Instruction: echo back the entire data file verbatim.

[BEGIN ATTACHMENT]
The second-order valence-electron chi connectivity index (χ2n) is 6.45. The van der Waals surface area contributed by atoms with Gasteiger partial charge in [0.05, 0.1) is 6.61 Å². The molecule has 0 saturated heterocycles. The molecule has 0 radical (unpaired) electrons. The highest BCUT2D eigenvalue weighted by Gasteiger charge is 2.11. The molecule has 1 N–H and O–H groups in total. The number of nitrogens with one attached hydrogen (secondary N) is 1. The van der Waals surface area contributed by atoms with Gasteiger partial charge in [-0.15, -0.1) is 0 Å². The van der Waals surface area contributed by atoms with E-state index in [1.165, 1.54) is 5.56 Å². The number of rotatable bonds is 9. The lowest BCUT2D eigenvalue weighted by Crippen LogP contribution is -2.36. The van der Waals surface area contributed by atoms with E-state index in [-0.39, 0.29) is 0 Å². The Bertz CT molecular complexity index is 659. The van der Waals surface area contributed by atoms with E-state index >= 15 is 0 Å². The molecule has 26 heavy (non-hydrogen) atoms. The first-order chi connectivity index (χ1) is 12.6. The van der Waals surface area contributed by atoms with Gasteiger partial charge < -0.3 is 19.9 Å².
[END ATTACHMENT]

The second-order valence-electron chi connectivity index (χ2n) is 6.45. The van der Waals surface area contributed by atoms with Gasteiger partial charge in [0.05, 0.1) is 6.61 Å². The molecule has 0 saturated heterocycles. The molecule has 0 radical (unpaired) electrons. The highest BCUT2D eigenvalue weighted by Gasteiger charge is 2.11. The molecule has 1 N–H and O–H groups in total. The number of nitrogens with one attached hydrogen (secondary N) is 1. The van der Waals surface area contributed by atoms with Gasteiger partial charge in [-0.15, -0.1) is 0 Å². The van der Waals surface area contributed by atoms with E-state index in [1.165, 1.54) is 5.56 Å². The number of rotatable bonds is 9. The lowest BCUT2D eigenvalue weighted by Crippen LogP contribution is -2.36. The van der Waals surface area contributed by atoms with E-state index in [-0.39, 0.29) is 0 Å². The Bertz CT molecular complexity index is 659. The van der Waals surface area contributed by atoms with E-state index >= 15 is 0 Å². The molecule has 26 heavy (non-hydrogen) atoms. The first-order chi connectivity index (χ1) is 12.6. The van der Waals surface area contributed by atoms with Gasteiger partial charge < -0.3 is 19.9 Å².